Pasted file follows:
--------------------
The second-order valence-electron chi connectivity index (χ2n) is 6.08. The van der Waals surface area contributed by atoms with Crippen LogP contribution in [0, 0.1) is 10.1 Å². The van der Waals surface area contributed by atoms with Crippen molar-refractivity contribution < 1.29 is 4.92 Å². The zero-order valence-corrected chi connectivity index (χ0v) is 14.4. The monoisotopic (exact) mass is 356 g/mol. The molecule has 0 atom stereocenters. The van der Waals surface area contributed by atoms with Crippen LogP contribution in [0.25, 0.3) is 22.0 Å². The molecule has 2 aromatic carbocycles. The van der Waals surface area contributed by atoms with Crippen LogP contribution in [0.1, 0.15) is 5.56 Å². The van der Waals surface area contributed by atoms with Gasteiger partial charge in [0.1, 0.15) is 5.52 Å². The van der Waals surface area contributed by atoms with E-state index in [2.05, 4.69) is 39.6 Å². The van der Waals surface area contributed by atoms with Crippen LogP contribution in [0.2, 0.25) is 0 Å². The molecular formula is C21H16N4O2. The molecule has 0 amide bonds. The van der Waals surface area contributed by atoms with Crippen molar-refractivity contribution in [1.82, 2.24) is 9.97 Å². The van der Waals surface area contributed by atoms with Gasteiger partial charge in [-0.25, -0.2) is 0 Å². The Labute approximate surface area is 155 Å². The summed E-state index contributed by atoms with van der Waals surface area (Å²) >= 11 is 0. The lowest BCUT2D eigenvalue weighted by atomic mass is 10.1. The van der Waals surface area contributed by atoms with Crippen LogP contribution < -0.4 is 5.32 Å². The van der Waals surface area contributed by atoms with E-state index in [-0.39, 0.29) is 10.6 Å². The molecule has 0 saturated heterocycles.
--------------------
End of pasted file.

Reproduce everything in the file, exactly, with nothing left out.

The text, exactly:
The second-order valence-electron chi connectivity index (χ2n) is 6.08. The van der Waals surface area contributed by atoms with Crippen LogP contribution in [0, 0.1) is 10.1 Å². The van der Waals surface area contributed by atoms with Crippen molar-refractivity contribution < 1.29 is 4.92 Å². The zero-order valence-corrected chi connectivity index (χ0v) is 14.4. The monoisotopic (exact) mass is 356 g/mol. The molecule has 0 atom stereocenters. The van der Waals surface area contributed by atoms with Crippen LogP contribution in [0.25, 0.3) is 22.0 Å². The molecule has 2 aromatic carbocycles. The van der Waals surface area contributed by atoms with Crippen LogP contribution in [0.1, 0.15) is 5.56 Å². The van der Waals surface area contributed by atoms with Gasteiger partial charge in [0.1, 0.15) is 5.52 Å². The van der Waals surface area contributed by atoms with E-state index in [2.05, 4.69) is 39.6 Å². The van der Waals surface area contributed by atoms with Crippen LogP contribution in [0.2, 0.25) is 0 Å². The molecular formula is C21H16N4O2. The molecule has 0 amide bonds. The van der Waals surface area contributed by atoms with Crippen molar-refractivity contribution in [1.82, 2.24) is 9.97 Å². The van der Waals surface area contributed by atoms with Gasteiger partial charge in [-0.25, -0.2) is 0 Å². The Labute approximate surface area is 155 Å². The summed E-state index contributed by atoms with van der Waals surface area (Å²) >= 11 is 0. The lowest BCUT2D eigenvalue weighted by atomic mass is 10.1. The van der Waals surface area contributed by atoms with Crippen LogP contribution < -0.4 is 5.32 Å². The van der Waals surface area contributed by atoms with E-state index in [-0.39, 0.29) is 10.6 Å². The molecule has 0 saturated heterocycles.